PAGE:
Another local business group, the Maine Insurance Agents Association, has also given to Republicans endorsed by the Christian Civic League. A top recipient of the association’s donations is Sen. Stacey Guerin (R-Penobscot), who has participated in Maine Right to Life’s annual “Hands Around the Capitol” rally, where protestors encircle the State House to pray for the overturning of Roe.
In 2013, Guerin spoke at the rally and encouraged attendees to support a slate of anti-abortion legislation sponsored by Republicans that year, including a bill to deny public funds for Planned Parenthood programs. “Maine needs you and the babies need you,” she said.
Guerin has received $800 from insurance agents since 2013, most recently getting $300 in May before the primary for her re-election in Senate District 4.
Another frequent attendee and sometimes speaker at the anti-abortion “Hands Around the Capitol” rally, former Gov. Paul LePage, was endorsed on Tuesday at a campaign stop in Windham by the Associated Builders and Contractors of Maine. One of the association’s top contributors is Cianbro, the largest construction company in the state.
At the event with the builders association, gubernatorial candidate LePage tried to obsfucate his anti-abortion past when asked by the media if he would move to ban or curb reproductive rights in Maine. “I don’t have time for abortion,” the former governor said, belying his more strident statements from previous years, such as declaring at 2016 rally, “We should not have abortion.”
Lyford and LePage are among the Republican lawmakers highlighted in a video published by the Maine Democratic Party this week highlighting member of the GOP’s extremist positions on abortion rights.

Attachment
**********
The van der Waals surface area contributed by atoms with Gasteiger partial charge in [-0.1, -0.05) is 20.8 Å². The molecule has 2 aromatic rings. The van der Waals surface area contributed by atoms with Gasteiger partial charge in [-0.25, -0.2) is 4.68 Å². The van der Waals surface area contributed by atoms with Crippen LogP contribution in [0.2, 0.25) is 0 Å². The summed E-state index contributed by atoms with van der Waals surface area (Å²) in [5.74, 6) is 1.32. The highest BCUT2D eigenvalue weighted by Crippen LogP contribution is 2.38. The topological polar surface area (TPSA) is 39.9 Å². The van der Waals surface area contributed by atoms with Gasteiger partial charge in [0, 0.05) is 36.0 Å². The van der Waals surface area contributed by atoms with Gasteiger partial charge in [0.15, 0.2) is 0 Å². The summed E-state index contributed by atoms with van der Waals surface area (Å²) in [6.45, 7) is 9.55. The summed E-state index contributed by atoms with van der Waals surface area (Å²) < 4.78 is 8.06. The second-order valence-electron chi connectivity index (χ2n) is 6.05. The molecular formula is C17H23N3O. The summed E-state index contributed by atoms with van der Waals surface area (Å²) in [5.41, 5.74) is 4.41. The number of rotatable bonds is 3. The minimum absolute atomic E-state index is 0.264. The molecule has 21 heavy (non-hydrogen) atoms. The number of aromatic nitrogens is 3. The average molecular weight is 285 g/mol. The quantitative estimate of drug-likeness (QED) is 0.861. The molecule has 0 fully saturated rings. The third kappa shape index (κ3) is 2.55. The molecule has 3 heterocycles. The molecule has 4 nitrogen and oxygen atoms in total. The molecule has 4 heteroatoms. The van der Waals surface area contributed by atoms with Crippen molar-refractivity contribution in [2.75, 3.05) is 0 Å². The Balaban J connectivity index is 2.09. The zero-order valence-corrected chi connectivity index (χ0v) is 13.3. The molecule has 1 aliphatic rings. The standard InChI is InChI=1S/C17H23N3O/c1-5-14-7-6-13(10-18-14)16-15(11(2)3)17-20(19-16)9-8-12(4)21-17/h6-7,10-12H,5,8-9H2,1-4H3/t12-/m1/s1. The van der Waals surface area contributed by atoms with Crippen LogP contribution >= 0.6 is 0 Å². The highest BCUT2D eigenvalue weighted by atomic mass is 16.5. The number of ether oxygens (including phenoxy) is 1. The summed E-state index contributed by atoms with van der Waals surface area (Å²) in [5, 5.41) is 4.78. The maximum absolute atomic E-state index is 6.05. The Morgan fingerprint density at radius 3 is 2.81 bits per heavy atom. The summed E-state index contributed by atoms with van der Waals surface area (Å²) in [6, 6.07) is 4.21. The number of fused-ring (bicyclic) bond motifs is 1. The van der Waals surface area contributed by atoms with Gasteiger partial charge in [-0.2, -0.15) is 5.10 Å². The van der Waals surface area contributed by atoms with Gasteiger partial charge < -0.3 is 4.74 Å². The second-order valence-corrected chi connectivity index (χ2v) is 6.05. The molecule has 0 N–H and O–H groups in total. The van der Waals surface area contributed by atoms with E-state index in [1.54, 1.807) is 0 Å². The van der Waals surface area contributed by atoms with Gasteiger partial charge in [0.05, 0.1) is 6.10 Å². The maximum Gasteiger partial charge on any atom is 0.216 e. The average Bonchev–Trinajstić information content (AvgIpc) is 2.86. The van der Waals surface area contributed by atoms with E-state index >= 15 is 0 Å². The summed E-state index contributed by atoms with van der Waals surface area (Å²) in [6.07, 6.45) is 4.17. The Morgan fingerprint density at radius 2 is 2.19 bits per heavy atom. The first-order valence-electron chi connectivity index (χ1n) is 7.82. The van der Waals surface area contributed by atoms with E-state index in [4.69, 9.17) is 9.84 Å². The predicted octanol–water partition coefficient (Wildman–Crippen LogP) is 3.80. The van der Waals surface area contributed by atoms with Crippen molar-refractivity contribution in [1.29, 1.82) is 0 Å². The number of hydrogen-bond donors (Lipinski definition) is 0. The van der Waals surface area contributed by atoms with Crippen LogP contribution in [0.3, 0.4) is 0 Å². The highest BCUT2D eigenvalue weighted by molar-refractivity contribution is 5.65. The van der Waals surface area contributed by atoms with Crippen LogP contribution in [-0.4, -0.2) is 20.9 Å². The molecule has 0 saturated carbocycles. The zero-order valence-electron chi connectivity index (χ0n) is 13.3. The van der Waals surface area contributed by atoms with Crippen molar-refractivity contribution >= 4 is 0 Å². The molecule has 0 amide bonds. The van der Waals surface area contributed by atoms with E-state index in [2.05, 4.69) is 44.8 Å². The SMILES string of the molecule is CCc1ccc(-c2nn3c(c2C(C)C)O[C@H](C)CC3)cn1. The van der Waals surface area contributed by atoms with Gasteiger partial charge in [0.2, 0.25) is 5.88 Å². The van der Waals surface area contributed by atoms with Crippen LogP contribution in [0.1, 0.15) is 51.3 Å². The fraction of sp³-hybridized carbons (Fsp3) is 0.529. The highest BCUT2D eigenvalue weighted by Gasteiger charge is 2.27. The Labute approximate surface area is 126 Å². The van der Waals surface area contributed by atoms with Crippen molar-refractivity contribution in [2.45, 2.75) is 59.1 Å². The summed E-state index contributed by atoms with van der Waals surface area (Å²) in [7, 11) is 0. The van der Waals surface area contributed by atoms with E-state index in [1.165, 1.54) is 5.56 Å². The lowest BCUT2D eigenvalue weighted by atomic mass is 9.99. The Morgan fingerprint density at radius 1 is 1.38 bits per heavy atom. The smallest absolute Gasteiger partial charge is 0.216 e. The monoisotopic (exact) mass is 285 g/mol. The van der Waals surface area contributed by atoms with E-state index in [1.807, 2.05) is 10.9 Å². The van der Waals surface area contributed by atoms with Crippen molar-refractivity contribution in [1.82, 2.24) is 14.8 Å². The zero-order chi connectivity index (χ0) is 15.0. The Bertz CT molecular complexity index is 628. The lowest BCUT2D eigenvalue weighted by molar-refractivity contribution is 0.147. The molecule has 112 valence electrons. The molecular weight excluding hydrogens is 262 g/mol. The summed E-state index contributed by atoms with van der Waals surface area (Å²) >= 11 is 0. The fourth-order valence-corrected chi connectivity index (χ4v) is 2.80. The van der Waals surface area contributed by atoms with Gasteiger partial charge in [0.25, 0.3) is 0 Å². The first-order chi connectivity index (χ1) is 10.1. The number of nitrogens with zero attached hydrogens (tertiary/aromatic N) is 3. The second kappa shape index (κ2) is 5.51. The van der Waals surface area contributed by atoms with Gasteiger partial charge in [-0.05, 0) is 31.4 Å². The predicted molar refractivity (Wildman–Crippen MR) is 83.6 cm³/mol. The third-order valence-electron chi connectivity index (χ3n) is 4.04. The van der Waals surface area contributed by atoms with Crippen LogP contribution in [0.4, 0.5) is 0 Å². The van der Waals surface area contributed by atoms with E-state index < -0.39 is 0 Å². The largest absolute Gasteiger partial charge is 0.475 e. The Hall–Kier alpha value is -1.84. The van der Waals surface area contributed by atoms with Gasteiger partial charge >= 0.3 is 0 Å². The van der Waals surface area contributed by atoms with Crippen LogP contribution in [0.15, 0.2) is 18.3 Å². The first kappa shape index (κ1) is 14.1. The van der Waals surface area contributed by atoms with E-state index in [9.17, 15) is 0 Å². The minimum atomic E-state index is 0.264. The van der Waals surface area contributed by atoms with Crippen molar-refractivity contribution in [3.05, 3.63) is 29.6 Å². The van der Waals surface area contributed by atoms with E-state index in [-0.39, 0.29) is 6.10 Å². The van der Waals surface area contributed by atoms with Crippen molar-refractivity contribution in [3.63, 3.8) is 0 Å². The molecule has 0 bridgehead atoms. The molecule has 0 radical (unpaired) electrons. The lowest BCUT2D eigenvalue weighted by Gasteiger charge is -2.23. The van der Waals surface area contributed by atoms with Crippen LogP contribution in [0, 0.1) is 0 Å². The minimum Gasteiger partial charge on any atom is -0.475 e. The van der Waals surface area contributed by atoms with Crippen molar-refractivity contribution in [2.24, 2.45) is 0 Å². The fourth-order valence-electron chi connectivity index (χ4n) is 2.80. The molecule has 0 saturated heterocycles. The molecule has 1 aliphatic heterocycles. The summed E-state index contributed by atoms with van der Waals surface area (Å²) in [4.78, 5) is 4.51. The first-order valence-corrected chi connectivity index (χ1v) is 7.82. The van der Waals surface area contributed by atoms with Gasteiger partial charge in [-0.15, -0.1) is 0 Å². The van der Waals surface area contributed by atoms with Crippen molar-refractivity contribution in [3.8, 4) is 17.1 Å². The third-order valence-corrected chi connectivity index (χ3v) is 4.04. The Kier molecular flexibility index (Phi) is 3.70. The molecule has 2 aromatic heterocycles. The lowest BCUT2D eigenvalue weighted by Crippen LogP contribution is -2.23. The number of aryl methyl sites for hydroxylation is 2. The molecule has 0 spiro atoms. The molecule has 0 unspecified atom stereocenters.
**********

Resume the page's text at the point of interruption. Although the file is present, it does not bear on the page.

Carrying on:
The builders association has given $9,500 to the Senate Republicans’ election fund since 2013 and the Retail Association of Maine has all Republican PACs listed as their top payees, doling out $21,300 over the last decade to House and Senate fundraising efforts.
Other top industry groups that have frequently given to the Maine Republicans include Central Maine Power’s parent company Avangrid, which has given the GOP $30,700 over the past decade, the Maine Credit Union League ($38,500), the Maine Dental Association ($13,250), and the Retail Lumber Association of Maine ($9,500). These donors have also given money to Maine Democrats.
On the federal level, former Rep. Bruce Poliquin has refused to say if he would support a federal ban on abortion if relected in November.
During his two terms in Congress, Poliquin was largely funded by Wall Street investors but has received substantial backing from Maine corporations as well, including from the Central Maine Motors Auto Group ($13,800), the Quirk Auto Group ($11,900) and the Twin Rivers Paper Company, which runs a paper mill in Madawaska ($11,400).
Dan Neumann studied journalism at Colorado State University before beginning his career as a community newspaper reporter in Denver. He reported on the Global North’s interventions in Africa, including documentaries on climate change, international asylum policy and U.S. militarization on the continent before returning to his home state of Illinois to teach community journalism on Chicago’s West Side. He now lives in Portland. Dan can be reached at dan(at)mainebeacon.com.
Maine Beacon, July 8, 2022, https://mainebeacon.com/